However, the high from that goal quickly faded as Vincent Trocheck scored at 7:15. The Hurricanes quickly turned into a thorn in the Flyers’ side this game.

Unfortunately, the Trocheck goal breathed new life into the Hurricanes. The Flyers finally seemed to meet the one obstacle that would deflate them. They were skating on their heels until Necas took his second interference penalty of the game at 10:30 and awarded the Flyers another power play.

Even then, it would be a bit of a stretch to say that the power play gave the Flyers more momentum. It only gave them more possession by nature of what a power play does, but it didn’t have too many good looks. Afterwards, Nečas came flying out of the box and helped the Hurricanes nearly score, but Keith Yandle made sure that didn’t happen, thankfully.

At 13:35 in the period, Zack MacEwen and Ian Cole got into a fighting bout. MacEwen seemed to be the winner, for Cole was all bloodied up after this. Apparently today was Cole’s birthday, so what a thoughtful present.

After multiple messy attempts at trying to get the puck in the net, the Flyers scored a scrappy goal that would ultimately be credited to Oskar Lindblom. The Flyers had definitely managed to start playing better again after the fight, and so for them to get a goal by any means possible was a huge sigh of relief.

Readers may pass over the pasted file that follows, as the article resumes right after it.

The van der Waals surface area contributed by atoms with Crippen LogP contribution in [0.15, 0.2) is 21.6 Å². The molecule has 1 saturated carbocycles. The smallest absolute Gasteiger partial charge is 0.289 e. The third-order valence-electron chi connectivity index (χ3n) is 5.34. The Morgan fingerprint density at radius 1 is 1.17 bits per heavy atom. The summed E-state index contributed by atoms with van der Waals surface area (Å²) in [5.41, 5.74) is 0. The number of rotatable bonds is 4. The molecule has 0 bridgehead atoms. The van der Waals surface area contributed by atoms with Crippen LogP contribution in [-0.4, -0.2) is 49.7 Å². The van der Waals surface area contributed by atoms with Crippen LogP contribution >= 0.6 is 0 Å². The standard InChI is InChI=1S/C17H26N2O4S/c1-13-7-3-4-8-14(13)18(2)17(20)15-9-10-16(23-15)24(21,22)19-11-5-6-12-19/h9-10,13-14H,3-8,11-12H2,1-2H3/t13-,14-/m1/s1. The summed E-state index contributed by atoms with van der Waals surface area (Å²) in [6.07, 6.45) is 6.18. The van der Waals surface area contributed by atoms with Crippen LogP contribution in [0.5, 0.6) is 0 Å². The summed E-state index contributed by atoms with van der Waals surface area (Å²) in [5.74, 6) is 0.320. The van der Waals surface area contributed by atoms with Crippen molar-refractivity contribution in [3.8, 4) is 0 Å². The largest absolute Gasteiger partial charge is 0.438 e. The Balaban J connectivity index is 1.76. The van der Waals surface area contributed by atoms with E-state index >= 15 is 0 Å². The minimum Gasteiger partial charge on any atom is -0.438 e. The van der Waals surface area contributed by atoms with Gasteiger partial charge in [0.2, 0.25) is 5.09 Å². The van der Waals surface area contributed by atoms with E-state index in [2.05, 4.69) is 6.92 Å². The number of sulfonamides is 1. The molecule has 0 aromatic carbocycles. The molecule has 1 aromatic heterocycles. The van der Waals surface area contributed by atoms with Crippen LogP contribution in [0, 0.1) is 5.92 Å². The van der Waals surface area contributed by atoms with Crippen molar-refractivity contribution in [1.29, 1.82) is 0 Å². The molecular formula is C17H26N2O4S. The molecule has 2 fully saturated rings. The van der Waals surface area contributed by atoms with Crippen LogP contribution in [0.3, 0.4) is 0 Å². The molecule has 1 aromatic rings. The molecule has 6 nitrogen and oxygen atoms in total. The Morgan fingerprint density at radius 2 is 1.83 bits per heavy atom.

Both teams continued to battle hard throughout the rest of the period, but no one could capitalize. With a 3-3 score, bonus hockey was needed.


The start of overtime began a little slowly, but it also began primarily with chances for Carolina. Svechnikov and Aho both felt dangerous out there whenever the puck was on their stick, but Jones seemed to stand tall for the first few minutes.

The Flyers eventually got their wheels under them and started to generate some good chances of their own, but shots from Cam Atkinson and Mayhew just didn’t go in.